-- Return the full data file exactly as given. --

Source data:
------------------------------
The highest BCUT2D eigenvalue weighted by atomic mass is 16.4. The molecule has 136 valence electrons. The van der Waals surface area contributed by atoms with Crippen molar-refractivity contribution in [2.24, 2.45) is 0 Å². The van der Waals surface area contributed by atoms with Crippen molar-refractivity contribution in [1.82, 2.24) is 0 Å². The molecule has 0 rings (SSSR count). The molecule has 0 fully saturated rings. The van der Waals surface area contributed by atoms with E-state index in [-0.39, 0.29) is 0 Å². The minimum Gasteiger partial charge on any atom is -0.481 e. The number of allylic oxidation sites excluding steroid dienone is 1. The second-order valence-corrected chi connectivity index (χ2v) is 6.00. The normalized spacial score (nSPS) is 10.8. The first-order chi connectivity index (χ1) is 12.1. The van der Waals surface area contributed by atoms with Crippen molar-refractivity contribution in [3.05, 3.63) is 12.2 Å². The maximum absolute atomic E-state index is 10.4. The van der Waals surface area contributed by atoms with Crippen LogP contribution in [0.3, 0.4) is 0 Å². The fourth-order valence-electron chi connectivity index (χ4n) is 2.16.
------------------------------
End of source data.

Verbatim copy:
The highest BCUT2D eigenvalue weighted by atomic mass is 16.4. The molecule has 136 valence electrons. The van der Waals surface area contributed by atoms with Crippen molar-refractivity contribution in [2.24, 2.45) is 0 Å². The van der Waals surface area contributed by atoms with Crippen molar-refractivity contribution in [1.82, 2.24) is 0 Å². The molecule has 0 rings (SSSR count). The molecule has 0 fully saturated rings. The van der Waals surface area contributed by atoms with E-state index in [-0.39, 0.29) is 0 Å². The minimum Gasteiger partial charge on any atom is -0.481 e. The number of allylic oxidation sites excluding steroid dienone is 1. The second-order valence-corrected chi connectivity index (χ2v) is 6.00. The normalized spacial score (nSPS) is 10.8. The first-order chi connectivity index (χ1) is 12.1. The van der Waals surface area contributed by atoms with Crippen molar-refractivity contribution in [3.05, 3.63) is 12.2 Å². The maximum absolute atomic E-state index is 10.4. The van der Waals surface area contributed by atoms with Crippen LogP contribution in [0.3, 0.4) is 0 Å². The fourth-order valence-electron chi connectivity index (χ4n) is 2.16.